October 29, 2015, by Tony Hong
A Moving Display
By David O’Brien,
Assistant Professor School of the Contemporary Chinese Studies at the University of Nottingham Ningbo.
As President Xi Jinping received the warmest of warm royal welcomes in Britain some eyebrows were raised back in Beijing when a 800 year document limiting the power of the British monarch was quietly moved.
The Magna Carta, signed by King John exactly 800 years ago is currently on a world tour and had been due to be displayed at Beijing’s Renmin University.
However it was then decided to move the display from the university to the official residence of British Ambassador.
“We made the decision to display the Magna Carta at the Residence based on administrative and logistical practicalities,” a spokesman for Britain’s Foreign and Commonwealth Office said.
The copy on display in Beijing is the Hereford Cathedral Magna Carta of 1217, one of only four in existence. Magna Carta went through a number of revisions and reissues before being enshrined in English statute law in 1297. The most significant revision of Magna Carta was issued by Henry III in 1217.
“I would like to take this chance to invite our friends across China to visit this important piece of our cultural heritage during this golden year of U.K.-China relations, and for it to spark further cooperation on rule of law and legal services,” Britain’s ambassador to China, Barbara Woodward said in a news release.
But according to a report in the New York Times it was proving difficult to get to see it. Registration had closed at 9 the night before, and the exhibit was open to the public for only three hours on Wednesday night, according to the embassy’s Chinese-language social media account.
Mark Gill, executive director of the London-based Magna Carta 800th Committee, said the small room at the residence could accommodate only a limited number of people at a time.
Originally issued by King John of England as a solution to the political crisis he faced in 1215, the Magna Carta, meaning ‘The Great Charter’, established for the first time the principle that everybody, including the king, was subject to the law.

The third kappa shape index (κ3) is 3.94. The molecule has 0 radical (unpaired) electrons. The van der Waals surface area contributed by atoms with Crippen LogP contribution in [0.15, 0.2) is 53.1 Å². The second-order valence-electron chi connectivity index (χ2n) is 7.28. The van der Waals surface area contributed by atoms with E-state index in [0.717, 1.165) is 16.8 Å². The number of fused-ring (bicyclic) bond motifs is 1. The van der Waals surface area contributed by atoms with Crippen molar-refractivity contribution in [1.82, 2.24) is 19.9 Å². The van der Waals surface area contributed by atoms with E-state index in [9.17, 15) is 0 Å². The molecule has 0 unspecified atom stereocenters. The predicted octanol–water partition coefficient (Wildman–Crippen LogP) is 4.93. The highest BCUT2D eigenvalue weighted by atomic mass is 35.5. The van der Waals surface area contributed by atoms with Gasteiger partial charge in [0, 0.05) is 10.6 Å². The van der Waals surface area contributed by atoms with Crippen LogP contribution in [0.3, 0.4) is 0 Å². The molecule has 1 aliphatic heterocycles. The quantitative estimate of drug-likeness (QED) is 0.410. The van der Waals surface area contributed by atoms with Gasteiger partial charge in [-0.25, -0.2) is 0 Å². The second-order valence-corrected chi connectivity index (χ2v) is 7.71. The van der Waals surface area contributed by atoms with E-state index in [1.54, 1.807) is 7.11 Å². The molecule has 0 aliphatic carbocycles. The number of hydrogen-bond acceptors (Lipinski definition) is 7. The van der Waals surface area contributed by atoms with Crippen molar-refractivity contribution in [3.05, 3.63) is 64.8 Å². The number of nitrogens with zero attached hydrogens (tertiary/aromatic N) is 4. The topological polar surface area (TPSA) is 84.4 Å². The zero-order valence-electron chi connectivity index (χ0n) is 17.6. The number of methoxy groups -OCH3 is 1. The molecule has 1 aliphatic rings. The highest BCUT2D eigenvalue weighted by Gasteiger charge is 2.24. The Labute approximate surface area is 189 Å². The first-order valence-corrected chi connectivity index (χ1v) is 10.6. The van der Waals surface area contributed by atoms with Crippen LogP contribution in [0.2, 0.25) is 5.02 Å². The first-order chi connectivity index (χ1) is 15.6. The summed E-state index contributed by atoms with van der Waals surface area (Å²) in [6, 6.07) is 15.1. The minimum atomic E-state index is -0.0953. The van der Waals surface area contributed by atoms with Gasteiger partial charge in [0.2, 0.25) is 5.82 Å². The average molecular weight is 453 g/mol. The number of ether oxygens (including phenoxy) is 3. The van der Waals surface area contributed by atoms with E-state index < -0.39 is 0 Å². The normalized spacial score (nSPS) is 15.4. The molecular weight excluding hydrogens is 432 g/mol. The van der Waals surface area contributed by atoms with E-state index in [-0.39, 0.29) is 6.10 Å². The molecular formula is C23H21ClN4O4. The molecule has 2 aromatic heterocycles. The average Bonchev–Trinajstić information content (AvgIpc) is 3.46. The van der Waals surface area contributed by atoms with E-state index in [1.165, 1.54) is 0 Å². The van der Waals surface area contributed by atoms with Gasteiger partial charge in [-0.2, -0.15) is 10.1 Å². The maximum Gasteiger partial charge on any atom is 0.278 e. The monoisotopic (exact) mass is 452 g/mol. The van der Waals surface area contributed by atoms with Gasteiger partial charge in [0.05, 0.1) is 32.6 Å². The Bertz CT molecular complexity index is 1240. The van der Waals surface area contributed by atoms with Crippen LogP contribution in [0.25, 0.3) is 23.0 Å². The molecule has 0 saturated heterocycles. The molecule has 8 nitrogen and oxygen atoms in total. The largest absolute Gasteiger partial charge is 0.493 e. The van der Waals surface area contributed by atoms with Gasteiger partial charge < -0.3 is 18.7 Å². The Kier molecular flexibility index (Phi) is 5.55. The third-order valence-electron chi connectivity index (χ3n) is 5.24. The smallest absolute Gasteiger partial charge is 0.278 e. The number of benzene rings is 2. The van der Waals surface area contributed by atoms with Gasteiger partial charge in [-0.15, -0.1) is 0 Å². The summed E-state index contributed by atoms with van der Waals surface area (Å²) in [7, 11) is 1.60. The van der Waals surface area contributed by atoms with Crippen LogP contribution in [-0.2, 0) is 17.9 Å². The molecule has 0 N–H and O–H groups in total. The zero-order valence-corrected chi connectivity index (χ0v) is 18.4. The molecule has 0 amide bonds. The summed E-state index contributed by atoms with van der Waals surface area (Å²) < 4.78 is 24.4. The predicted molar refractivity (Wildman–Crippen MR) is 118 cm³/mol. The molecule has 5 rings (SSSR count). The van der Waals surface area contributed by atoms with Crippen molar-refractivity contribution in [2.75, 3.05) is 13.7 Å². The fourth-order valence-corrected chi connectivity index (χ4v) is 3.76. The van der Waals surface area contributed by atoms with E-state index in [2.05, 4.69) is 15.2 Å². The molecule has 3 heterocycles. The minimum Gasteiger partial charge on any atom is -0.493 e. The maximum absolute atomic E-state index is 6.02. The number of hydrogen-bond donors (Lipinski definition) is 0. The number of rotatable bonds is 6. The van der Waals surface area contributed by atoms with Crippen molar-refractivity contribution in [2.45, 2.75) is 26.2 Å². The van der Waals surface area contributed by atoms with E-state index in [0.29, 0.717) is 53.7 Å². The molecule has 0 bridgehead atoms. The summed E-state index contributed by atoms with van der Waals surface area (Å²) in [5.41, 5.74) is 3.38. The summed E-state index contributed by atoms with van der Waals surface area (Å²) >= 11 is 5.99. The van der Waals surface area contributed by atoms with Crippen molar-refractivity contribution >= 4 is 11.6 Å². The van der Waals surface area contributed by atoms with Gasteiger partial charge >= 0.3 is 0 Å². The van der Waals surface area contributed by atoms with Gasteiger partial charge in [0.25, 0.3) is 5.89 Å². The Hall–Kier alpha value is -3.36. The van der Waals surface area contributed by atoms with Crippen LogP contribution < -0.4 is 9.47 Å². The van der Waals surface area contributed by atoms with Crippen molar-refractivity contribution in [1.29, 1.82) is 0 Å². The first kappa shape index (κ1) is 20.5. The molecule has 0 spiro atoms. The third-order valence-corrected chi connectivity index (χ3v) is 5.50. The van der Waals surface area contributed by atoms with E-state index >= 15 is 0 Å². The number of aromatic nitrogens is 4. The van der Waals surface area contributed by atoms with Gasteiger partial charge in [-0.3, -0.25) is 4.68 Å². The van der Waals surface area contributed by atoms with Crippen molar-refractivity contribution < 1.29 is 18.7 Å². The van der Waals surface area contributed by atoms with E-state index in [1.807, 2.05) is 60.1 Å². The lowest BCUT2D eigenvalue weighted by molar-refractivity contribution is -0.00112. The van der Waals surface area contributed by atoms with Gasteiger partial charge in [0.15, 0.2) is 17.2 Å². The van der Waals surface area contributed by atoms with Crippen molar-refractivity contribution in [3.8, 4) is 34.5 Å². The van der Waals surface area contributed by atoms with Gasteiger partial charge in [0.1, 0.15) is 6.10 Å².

During a speech in June marking Magna Carta’s 800th birthday, the UK prime minister, David Cameron, celebrated the text as a symbol of “liberty, justice, democracy [and] the rule of law”.
Of course promoting the rule of law is one of Xi Jinping’s priorities. Soon after becoming leader at an event celebrating the 30th anniversary of the 1982 Chinese Constitution President Xi said:
“We must firmly establish, throughout society, the authority of the Constitution and the law and allow the overwhelming masses to fully believe in the law,” Xi said.
“No organization or individual has the privilege to overstep the Constitution and the law, and any violation of the Constitution and the law must be investigated,” he said.
Last year at the key 4th plenum of the Communist Party Central Committee it was stated most clearly in the communiqué released after the meeting, that the Party’s general target is to form a system serving “the socialist rule of law with Chinese characteristics “and build a country under the “socialist rule of law”.
In an article in The Diplomat in July Peking University academic Chun Peng commented on Chinese Ambassador to the UK Liu Xiaoming delivering a speech in London commemorating the 800th anniversary of Magna Carta.
“Perhaps not by accident, the ambassador avoided such expressions as “human rights” and “liberties,” Peng wrote.
“But he did mention explicitly that the Communist Party itself must be bound by the Constitution and law, which are in turn made by the Chinese people under the leadership of the Communist Party.
“Besides paying homage, he stressed that the Chinese Communist Party is genuinely committed to the core value represented by Magna Carta, the rule of law,” Peng concludes.
It is perhaps then surprising that this most important of historical documents, which has such relevance to the rule of law today is having a rather underwhelming display in Beijing.